Commissioners finalize nearly $80 million budget -, South Georgia News, Weather, Sports

Commissioners finalize nearly $80 million budget

June 7, 2005

Albany-- City commissioners voted on three items that would effect nearly $1.4 million in next year's budget, and moved around funds to help create new programs and save some that were headed for the chopping block.

Still, finance officials say they are confident that commissioners will adopt the spending plan on time.

Commissioners agreed to allocate just over a million dollars for information technology. The remainder of the money will be used for the parks and recreation department and the formation of a community improvement task force.

"Right now I'm pretty happy with where we are in the budget process. My job now is to come back and incorporate those changes that they have given us into the final document," says chief financial officer Shirley Smith.

The final budget must be adopted by June 29th. Budget changes mean good news for some East Albany residents and their children. Commissioners have reallocated money to keep one of the oldest recreational facilities open next year.

It may not be the fanciest and most state-of-the-art facility, but Thornton Gym means a lot to the people of East Albany. City officials have recognized that and now say it will remain open.

Thornton Gym has been packed with Albany youth since school let out. "It has everything like basketball hoops and you can play games," says La'keit Randall.

Parents also say it's one of the few safe places where their children can play free of cost during the summer. "I felt like it should stay open because they do need something on the east side for the kids to do, so I feel like it needs to stay open. I'm glad to know that they're keeping it open," says Tomeka Williams.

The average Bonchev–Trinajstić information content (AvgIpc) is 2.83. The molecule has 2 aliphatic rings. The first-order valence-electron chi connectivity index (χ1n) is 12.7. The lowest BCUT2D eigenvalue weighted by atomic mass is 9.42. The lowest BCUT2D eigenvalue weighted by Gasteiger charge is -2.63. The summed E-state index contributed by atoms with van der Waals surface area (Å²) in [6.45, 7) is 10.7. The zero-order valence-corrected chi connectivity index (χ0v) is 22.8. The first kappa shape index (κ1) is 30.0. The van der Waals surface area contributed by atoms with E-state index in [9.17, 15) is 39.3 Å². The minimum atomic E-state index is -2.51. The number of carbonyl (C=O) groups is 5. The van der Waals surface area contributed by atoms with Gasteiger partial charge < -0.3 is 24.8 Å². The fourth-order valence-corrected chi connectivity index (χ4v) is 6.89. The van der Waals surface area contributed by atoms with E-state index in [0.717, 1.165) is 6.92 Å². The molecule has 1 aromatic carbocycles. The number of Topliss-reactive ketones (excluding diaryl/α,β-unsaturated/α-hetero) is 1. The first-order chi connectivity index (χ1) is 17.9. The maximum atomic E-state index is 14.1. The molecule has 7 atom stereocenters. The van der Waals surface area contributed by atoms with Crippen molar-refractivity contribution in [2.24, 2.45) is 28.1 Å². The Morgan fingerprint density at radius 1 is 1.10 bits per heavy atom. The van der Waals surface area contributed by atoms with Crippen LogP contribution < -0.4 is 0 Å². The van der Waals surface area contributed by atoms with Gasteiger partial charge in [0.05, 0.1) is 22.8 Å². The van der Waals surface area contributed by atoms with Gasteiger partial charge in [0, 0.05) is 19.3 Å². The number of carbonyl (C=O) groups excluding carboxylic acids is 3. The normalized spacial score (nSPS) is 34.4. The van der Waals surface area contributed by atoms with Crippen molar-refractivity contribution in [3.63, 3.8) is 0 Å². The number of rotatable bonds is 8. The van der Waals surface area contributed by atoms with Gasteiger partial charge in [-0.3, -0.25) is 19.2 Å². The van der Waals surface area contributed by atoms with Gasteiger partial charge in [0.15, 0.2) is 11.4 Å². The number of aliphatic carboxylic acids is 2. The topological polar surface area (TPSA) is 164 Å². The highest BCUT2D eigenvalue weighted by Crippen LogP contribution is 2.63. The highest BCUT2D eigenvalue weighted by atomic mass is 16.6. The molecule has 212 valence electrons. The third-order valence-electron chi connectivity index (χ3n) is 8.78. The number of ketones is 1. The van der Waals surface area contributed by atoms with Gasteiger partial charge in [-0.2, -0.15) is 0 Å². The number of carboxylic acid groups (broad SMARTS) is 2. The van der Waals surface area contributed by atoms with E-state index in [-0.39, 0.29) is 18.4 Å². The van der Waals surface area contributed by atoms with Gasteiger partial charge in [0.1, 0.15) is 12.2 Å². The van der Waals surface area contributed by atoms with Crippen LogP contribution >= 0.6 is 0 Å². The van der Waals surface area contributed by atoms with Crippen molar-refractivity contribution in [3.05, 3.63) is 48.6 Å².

"I'm just happy to keep my program up and running to serve the citizens of Albany," says parks and recreation director Kenneth Williams.

After being challenged to cut costs by 10%, parks and recreation director suggested shutting down the gym to keep the city's six other facilities open, a decision he says was hard to make. "We run one of the biggest youth basketball programs in that area, and also one of the largest summer programs, so it's a real good program in the community," Kenneth Williams says.

But most commissioners were opposed to closing the doors on east Albany youth and asked finance officials to find the money to keep it running.

"The general fund was paying for the debt payment for the street sweeping division. Now, that it's an enterprise fund we no longer have to pay their share for their equipment, so that's going to save us about $100,000 in the general fund," says chief financial officer Shirley Smith. A savings that will be budgeted to help offset the nearly $120,000 operational cost of keeping Thornton Gym open. "The additional $20,000 is probably going to come from of those savings that we had in unobligated funds," Smith says.


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